This book is in its seventh edition and it’s easy to see why. It has sold half a million copies and is used as the standard text on university courses. Both authors are on the faculty of Cranfield University School of Management, which gets thorough referencing throughout.
While being very practical, this book is based upon PhD research which gives it reassuring grounding in empirical science. It offers the opportunity to fast track but you are expected to read it all – it’s NOT a manual!
Particularly interesting and useful reading for the practitioner can be found in its models and templates, for example in strategy forming; matrices and models to discipline thinking; template and process for extended SWOT analysis; communication model ; 6 Is of e-marketing; the 10 S approach to marketing planning and many more. It is also helpful in core definitions and the need for clear and tangible objectives. Chapter 3 , removing the myths, is a notably comforting chapter, setting the difficulties marketers might experience in the context that many have experienced before – we are not alone!
However, be warned, not everything is fully or clearly explained and some charts are so obscure as to defy interpretation. And two big issues worry me in reading this book – one is its exceedingly numerical, left brain, quantitative approach to its subject. Many exercises use numerical rating/weighting of options to help make decisions, which can be helpful, but my concern is the implication that all decisions are susceptible to quantification – this is not always true and can give a false and dangerous sense of quantified accountability.
The other is – and here I would hate to be accused of special pleading as a brand communications strategist – I was dismayed to find the first mention of brands not appearing until p 46 and thereafter, when mentioned at all, described in very limited terms in the context of product audit, with a later cursory couple of pages on company brands that limit brands to their external identity aspects. This seems like a missed opportunity as it fails to chime with the worldview of most marketing organisations and also could provide an important perspective on the value of brands.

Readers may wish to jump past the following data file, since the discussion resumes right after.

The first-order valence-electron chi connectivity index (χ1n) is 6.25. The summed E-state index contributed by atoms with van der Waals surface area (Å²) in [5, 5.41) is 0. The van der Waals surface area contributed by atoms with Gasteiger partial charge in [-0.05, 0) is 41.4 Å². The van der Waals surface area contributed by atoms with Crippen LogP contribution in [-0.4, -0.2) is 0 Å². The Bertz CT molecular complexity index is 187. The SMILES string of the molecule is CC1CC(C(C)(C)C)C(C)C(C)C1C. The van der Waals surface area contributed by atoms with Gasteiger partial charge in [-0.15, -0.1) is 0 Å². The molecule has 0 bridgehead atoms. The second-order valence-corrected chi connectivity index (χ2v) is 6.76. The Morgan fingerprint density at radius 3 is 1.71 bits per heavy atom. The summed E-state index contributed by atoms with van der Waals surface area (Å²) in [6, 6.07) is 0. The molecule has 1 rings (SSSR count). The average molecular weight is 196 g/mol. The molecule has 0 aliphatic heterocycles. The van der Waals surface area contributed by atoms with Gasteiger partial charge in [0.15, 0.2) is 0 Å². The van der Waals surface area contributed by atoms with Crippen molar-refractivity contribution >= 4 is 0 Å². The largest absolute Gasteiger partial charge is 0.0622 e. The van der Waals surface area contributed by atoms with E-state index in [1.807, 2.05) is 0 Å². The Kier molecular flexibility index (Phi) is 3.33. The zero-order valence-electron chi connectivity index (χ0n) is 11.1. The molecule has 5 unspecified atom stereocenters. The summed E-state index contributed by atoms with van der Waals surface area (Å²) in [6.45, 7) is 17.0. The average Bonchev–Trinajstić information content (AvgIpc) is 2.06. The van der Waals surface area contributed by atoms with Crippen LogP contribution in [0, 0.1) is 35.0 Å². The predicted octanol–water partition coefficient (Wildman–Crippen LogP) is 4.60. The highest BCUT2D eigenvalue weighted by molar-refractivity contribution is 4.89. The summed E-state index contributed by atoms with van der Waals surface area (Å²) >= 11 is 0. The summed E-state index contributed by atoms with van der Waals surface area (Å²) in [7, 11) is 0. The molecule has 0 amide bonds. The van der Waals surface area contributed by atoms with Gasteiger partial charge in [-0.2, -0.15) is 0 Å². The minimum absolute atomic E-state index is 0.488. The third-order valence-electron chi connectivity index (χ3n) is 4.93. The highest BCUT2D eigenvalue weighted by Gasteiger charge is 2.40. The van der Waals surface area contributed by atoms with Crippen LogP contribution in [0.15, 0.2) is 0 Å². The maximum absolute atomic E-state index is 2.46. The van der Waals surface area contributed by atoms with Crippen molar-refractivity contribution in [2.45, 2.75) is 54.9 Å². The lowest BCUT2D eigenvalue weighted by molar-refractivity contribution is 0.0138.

With those caveats, I would argue this is a useful and practical addition to the marketing bookshelf.
Karen Davies, Director at Triniti Marketing, reads Marketing Planning and finds it generally helpful but lacking in certain areas.
This is the 7th edition of Malcolm MacDonald’s Marketing Plans, this time co-authored with Professor Hugh Wilson, a multi channel strategy and CRM specialist.
The first thing to say is that, for a text book of 550 odd pages, it is pretty user friendly. The authors recognise that few people, with the exception perhaps of marketing students, are likely to read this book cover to cover, so they make it easy to dip in and out. Each chapter opens with a succinct bulleted summary of what it will cover, so you can see quickly if it has what you need.
The theory is brought to life with case studies, which are mainly good, although I would have liked to see even more of them. The chapters close with a series of practical application questions to bring it back to the reader’s own business and exercises to help build the individual’s skills.
My main criticism of what is, in the main, a well written and useful guide to Marketing Planning lies in some important content gaps. I was disappointed with the space given to one of the biggest challenges facing today’s marketer – the effective use of digital media, and especially social media.
So many brands are spending fortunes on unfocused digital media presence, because they are afraid of getting left behind, but with little idea of how to make it an effective and integrated part of their marketing plan. Whilst this topic is covered briefly as part of integrated communication, there was an apparent reluctance to commit to concrete guidelines, with the get out that ‘practice is developing fast in this area’.
There were no specific application questions or exercises at the end of the chapter, a real missed opportunity. There is also no mention of the role of cause marketing or marketing’s broader role in the CSR agenda when developing marketing plans, which is an increasing challenge with many of our clients.
In summary, this book does the fundamentals of marketing planning well, but is not as informative as I would have expected about some of the hot topics of marketing planning today.
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